Taking on staff brings with it a whole host of associated compliance obligations, including the requirement to pay superannuation contributions on behalf of your employees.

In essence, you must pay superannuation contributions on behalf of each employee, into the fund of their choice. These payments must be made at least four times a year at a rate of 9.5% of the amount they earn from their ordinary hours of work.

Payments must be made on behalf of all employees (including temporary or casual staff) who are over 18 and earn more than $450 (before tax) per month. In some cases, you also need to pay super on behalf of contractors who provide labour to your business, even if they have an ABN.

TIP: Don’t try to treat people who are really employees as contractors. The burden of getting that decision right rests with the hiring business. If you incorrectly – based on the facts – deem someone to be a contractor when they are really an employee, you will still be liable to pay superannuation on their behalf.  The Fair Work Act prohibits “sham contracting arrangements”, where an employer treats a worker as an independent contractor in an attempt to avoid meeting employee entitlements. It is illegal for a business owner to convert staff into contractors. Employers who try it can face prosecution for tax evasion and can be penalised for flouting superannuation laws and avoiding workers compensation laws.

If you don’t pay super contributions on behalf of your employees on time, you could be liable for the superannuation guarantee charge. This is effectively a penalty for late payment of employee contributions and is made up of three components; the unpaid super itself, an interest charge at a rate of about 10% and an administration fee of $20 per employee per quarter. If your business continues not to pay its super obligations, the ATO can then pursue directors of the business in a personal capacity.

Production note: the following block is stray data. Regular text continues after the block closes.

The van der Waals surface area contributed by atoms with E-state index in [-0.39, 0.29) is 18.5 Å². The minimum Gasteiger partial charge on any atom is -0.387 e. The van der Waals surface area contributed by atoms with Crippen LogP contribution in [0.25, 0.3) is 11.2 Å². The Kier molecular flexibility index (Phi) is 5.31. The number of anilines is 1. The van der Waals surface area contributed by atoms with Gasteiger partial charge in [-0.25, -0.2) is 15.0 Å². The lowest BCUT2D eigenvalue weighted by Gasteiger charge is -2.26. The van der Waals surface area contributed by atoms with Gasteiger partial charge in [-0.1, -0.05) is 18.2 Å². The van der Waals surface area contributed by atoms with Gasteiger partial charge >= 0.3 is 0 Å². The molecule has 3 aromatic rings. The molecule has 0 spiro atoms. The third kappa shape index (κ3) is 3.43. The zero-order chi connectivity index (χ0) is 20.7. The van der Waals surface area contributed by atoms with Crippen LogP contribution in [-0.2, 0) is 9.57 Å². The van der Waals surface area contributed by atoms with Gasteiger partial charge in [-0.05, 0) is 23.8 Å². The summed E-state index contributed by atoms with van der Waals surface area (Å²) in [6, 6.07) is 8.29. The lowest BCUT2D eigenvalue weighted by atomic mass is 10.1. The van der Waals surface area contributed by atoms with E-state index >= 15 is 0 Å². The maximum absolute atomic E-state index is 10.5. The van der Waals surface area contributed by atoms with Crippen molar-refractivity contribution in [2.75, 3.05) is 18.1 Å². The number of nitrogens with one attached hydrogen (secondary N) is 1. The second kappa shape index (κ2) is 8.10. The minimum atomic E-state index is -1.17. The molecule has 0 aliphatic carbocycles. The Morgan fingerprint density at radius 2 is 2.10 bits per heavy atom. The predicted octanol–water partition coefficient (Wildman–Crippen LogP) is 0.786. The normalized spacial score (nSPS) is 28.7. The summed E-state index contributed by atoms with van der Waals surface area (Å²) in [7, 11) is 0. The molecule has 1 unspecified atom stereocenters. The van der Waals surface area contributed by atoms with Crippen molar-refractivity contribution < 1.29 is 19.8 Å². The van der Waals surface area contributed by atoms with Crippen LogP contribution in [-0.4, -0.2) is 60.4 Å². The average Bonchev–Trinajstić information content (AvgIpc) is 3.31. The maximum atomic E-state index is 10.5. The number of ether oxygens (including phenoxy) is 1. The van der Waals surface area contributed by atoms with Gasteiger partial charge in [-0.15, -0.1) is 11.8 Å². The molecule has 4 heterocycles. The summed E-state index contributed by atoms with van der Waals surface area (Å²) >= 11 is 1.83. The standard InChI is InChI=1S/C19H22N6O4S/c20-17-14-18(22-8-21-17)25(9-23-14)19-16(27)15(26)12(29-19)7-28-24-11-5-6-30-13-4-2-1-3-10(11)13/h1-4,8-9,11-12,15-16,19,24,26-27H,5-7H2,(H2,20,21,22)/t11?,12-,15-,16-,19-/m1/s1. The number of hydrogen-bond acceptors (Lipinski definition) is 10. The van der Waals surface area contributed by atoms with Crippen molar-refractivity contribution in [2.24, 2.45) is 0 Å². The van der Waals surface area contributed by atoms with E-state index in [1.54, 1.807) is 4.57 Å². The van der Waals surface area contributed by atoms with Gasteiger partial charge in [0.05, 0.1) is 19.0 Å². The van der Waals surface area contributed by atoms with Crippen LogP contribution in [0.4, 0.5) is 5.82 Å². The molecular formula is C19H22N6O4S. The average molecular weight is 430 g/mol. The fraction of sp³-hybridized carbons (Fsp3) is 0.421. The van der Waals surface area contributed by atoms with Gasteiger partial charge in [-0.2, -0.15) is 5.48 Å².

Single Touch Payroll

The actual mechanics of paying super to the ATO for your employees is in the process of changing. Using payroll or accounting software that offers Single Touch Payroll (STP), employers send their employees’ tax and super information to the ATO each time they run their payroll and pay their employees (as opposed to quarterly, as used to be the case).

The new system was launched for employers with 20 or more employees last year but, following legislation passed on 12 February 2019, it has now been agreed that STP will apply to all smaller employers (those with less than 20 employees) from 1 July 2019.

No matter how few staff you employ (even one or two), the STP rules will still impact you, even if you don’t currently use a payroll software package (and we know that many small employers still prepare payrolls manually).

To help small employers, the ATO is preparing a number of measures to ease the burden including asking software developers to build low-cost STP solutions at or below $10 per month for micro employers – including simple payroll software, mobile phone apps and portals. They also promise exemptions to businesses with no or limited internet connectivity and an option for employers with up to 4 employees to allow your accountant to report quarterly on your behalf (rather than at the time of each payroll).

Nevertheless, many of the assistance measures for small businesses are still lacking in specific detail and considering that the change comes into force in just a few months, if you are an affected employer – and remember every employer with less than 20 employees is affected – you should talk to your tax or BAS agent now to get advice on your next move.

Mark Chapman is Tax Communications Director at H & R Block.